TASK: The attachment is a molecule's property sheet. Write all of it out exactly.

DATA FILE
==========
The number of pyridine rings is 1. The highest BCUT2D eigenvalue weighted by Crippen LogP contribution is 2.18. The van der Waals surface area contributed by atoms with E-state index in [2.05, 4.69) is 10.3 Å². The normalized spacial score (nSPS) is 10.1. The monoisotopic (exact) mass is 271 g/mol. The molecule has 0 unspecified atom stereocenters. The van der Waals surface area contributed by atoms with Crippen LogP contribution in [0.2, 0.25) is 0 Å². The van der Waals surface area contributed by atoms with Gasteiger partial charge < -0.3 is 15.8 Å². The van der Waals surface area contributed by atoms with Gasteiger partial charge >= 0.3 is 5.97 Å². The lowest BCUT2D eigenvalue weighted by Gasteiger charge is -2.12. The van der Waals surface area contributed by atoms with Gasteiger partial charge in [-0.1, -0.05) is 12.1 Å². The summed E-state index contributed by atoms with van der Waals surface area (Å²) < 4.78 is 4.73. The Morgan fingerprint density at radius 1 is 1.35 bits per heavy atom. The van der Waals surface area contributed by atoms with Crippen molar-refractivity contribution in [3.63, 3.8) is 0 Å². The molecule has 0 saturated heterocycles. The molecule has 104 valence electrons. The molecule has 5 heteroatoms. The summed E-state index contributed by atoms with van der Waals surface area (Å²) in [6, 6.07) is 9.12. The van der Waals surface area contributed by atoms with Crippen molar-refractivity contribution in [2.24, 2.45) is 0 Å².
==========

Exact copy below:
The number of pyridine rings is 1. The highest BCUT2D eigenvalue weighted by Crippen LogP contribution is 2.18. The van der Waals surface area contributed by atoms with E-state index in [2.05, 4.69) is 10.3 Å². The normalized spacial score (nSPS) is 10.1. The monoisotopic (exact) mass is 271 g/mol. The molecule has 0 unspecified atom stereocenters. The van der Waals surface area contributed by atoms with Crippen LogP contribution in [0.2, 0.25) is 0 Å². The van der Waals surface area contributed by atoms with Gasteiger partial charge < -0.3 is 15.8 Å². The van der Waals surface area contributed by atoms with Gasteiger partial charge >= 0.3 is 5.97 Å². The lowest BCUT2D eigenvalue weighted by Gasteiger charge is -2.12. The van der Waals surface area contributed by atoms with Gasteiger partial charge in [-0.1, -0.05) is 12.1 Å². The summed E-state index contributed by atoms with van der Waals surface area (Å²) < 4.78 is 4.73. The Morgan fingerprint density at radius 1 is 1.35 bits per heavy atom. The van der Waals surface area contributed by atoms with Crippen molar-refractivity contribution in [3.63, 3.8) is 0 Å². The molecule has 0 saturated heterocycles. The molecule has 104 valence electrons. The molecule has 5 heteroatoms. The summed E-state index contributed by atoms with van der Waals surface area (Å²) in [6, 6.07) is 9.12. The van der Waals surface area contributed by atoms with Crippen molar-refractivity contribution in [2.24, 2.45) is 0 Å².